Popular web sites and social networks are scaling up for huge web traffic for today's inauguration of Barack Obama as the 44th president. But there's debate over whether today's traffic will challenge election night 2008 as the record peak for Internet traffic.
While many Americans will watch the event on television, a large number of Internet services are offering streaming video for those who need to be at their desk. The biggest impact may be seen at photo sharing and microblogging services, which can expect a blizzard of focused traffic around Obama's swearing-in at noon.
Kakul Srivastava, general manager of Flickr, told USA Today that he expects a healthy jump from its daily average of 3 million photos and videos uploaded to the service. Slide, the largest maker of widgets for social networks, said it expects a 60 percent spike in the use of its SuperPoke application. It's also likely to be a huge day for Facebook, which has become the web's largest photo sharing site, hosting with more than 10 billion photos.
Twitter is doubling its capacity to manage an expected surge in activity. But co-founder Biz Stone said he is not expecting the same kind of traffic spikes as on Election Night, when the site was flooded with 10 times the normal traffic.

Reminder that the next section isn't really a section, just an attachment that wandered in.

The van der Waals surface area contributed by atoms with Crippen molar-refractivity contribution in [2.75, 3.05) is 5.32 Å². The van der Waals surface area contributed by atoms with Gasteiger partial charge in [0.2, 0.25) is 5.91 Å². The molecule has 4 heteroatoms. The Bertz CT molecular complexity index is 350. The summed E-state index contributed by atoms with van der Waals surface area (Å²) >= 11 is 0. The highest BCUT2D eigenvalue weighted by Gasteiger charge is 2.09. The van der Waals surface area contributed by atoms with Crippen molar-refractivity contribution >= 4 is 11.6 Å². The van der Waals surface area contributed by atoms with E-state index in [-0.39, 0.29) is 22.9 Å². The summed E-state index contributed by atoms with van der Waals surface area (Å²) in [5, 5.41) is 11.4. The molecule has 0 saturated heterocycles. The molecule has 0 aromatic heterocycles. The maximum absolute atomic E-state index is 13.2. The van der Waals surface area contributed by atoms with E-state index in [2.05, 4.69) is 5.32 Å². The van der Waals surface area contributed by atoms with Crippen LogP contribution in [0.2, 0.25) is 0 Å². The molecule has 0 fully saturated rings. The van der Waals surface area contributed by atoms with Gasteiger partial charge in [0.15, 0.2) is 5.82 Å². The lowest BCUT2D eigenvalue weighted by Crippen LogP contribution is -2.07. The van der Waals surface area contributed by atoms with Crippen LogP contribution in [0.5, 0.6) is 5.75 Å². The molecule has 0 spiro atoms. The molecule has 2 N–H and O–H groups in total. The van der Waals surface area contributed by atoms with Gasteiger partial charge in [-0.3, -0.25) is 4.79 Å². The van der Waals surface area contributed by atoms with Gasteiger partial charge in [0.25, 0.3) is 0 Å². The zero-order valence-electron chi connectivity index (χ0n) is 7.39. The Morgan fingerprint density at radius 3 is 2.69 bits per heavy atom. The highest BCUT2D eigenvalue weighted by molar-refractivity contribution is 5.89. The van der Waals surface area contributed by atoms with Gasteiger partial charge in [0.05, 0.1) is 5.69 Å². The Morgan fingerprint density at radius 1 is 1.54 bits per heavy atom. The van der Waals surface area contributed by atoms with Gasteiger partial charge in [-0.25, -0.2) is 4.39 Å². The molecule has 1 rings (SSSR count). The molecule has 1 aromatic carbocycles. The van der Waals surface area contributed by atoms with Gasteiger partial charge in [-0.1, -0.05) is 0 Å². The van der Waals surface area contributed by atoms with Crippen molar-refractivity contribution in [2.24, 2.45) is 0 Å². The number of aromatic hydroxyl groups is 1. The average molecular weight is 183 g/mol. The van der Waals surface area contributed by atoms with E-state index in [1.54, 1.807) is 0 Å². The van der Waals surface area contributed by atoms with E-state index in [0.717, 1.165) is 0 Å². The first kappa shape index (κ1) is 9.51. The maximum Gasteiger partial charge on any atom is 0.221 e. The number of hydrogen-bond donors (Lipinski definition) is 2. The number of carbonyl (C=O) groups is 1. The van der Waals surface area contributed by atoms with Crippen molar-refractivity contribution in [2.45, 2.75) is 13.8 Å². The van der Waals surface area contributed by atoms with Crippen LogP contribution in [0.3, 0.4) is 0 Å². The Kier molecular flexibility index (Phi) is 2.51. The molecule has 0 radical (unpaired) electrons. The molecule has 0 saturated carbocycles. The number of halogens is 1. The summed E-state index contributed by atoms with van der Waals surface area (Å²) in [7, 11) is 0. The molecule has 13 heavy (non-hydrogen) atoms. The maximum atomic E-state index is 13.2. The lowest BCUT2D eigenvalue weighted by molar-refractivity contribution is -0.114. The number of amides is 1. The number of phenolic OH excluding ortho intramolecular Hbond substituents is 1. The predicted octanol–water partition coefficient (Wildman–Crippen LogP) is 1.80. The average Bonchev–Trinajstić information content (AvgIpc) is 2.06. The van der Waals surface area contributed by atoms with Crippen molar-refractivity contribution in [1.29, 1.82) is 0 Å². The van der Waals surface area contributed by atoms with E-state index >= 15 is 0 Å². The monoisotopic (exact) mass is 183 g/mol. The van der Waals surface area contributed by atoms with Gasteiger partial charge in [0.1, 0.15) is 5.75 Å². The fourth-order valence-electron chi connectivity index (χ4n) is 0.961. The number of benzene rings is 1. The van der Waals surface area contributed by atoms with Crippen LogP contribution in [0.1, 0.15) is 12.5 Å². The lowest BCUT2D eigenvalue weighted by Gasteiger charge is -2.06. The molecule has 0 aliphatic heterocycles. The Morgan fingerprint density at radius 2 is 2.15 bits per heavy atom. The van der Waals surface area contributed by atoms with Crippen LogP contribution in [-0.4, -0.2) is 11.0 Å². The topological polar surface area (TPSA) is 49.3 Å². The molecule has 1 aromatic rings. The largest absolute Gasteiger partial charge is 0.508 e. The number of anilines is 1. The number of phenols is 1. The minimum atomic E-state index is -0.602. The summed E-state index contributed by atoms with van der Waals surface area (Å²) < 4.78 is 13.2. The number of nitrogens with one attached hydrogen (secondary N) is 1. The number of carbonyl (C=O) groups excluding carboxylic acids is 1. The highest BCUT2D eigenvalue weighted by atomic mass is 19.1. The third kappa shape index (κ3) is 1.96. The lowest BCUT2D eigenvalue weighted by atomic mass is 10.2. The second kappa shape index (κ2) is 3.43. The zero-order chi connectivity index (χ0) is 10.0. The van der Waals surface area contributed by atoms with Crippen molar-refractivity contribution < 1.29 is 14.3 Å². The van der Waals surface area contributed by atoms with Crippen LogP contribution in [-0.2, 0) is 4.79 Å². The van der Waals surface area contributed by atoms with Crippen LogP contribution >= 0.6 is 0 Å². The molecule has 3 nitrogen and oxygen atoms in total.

"We’re always working to increase reliability but yes, the inauguration puts a finer point on it," Stone told ZDNet. "During massively shared events we normally see an increase in timeline views and tweets per second. Last week we significantly boosted performance with both hardware and software optimization."
Rory Cellan-Jones, who blogs about technology for the BBC, is skeptical of projections that the Inauguration will drive historic web traffic. "One of my colleagues, who analyses our web traffic, isn't convinced that the inauguration will be a big online event, pointing out that it doesn't play to the strengths of the internet," Cellan-Jones writes. "Big web events involve a lot of data, like an election, or a lot of conflict, with people coming online to argue. With Barack Obama already elected and the sole focus of the event, there is not much information to digest - and not a lot to argue about. What this feels like is a classic television event. "
If there's a capacity bottleneck, it may be seen most acutely in the wireless networks, particularly in the Washington area. VeriSign estimates that a record of more than 1.4 billion mobile messages will be delivered nationwide today.
On Sunday, local cell networks suffered scattered outages during the pre-Inauguration concert at the Lincoln Memorial, as the volume of wireless calls, text messages, pictures and videos surged to 10 times normal volume. About 400,000 attended that event. City officials expect a crowd of at least 2 million for today's events.
Will Internet traffic reach record levels? The best metric will be Akamai's Net Usage Index, which recorded an all-time high of more than 8.5 million visitors per minute on Election Night 2008.